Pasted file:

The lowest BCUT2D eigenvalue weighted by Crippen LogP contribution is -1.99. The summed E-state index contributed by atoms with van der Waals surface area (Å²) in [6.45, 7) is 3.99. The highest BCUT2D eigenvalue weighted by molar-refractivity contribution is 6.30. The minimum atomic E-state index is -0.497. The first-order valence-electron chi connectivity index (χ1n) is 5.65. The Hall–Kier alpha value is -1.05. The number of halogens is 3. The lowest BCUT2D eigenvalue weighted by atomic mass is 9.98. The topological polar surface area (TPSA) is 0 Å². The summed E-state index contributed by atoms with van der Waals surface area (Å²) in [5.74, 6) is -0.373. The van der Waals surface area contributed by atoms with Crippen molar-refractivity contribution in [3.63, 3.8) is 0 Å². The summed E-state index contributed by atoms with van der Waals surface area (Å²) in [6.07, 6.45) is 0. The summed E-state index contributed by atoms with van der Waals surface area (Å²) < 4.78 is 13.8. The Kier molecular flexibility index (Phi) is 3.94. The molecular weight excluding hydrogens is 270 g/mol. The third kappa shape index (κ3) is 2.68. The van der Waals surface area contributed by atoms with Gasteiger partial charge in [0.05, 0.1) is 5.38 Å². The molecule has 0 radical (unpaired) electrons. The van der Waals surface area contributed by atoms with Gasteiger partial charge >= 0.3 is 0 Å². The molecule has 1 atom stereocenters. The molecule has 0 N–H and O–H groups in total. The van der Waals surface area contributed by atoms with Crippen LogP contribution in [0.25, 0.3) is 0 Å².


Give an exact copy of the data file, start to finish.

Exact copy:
The lowest BCUT2D eigenvalue weighted by Crippen LogP contribution is -1.99. The summed E-state index contributed by atoms with van der Waals surface area (Å²) in [6.45, 7) is 3.99. The highest BCUT2D eigenvalue weighted by molar-refractivity contribution is 6.30. The minimum atomic E-state index is -0.497. The first-order valence-electron chi connectivity index (χ1n) is 5.65. The Hall–Kier alpha value is -1.05. The number of halogens is 3. The lowest BCUT2D eigenvalue weighted by atomic mass is 9.98. The topological polar surface area (TPSA) is 0 Å². The summed E-state index contributed by atoms with van der Waals surface area (Å²) in [5.74, 6) is -0.373. The van der Waals surface area contributed by atoms with Crippen molar-refractivity contribution in [3.63, 3.8) is 0 Å². The summed E-state index contributed by atoms with van der Waals surface area (Å²) in [6.07, 6.45) is 0. The summed E-state index contributed by atoms with van der Waals surface area (Å²) < 4.78 is 13.8. The Kier molecular flexibility index (Phi) is 3.94. The molecular weight excluding hydrogens is 270 g/mol. The third kappa shape index (κ3) is 2.68. The van der Waals surface area contributed by atoms with Gasteiger partial charge in [0.05, 0.1) is 5.38 Å². The molecule has 0 radical (unpaired) electrons. The van der Waals surface area contributed by atoms with Gasteiger partial charge >= 0.3 is 0 Å². The molecule has 1 atom stereocenters. The molecule has 0 N–H and O–H groups in total. The van der Waals surface area contributed by atoms with Crippen LogP contribution in [0.25, 0.3) is 0 Å².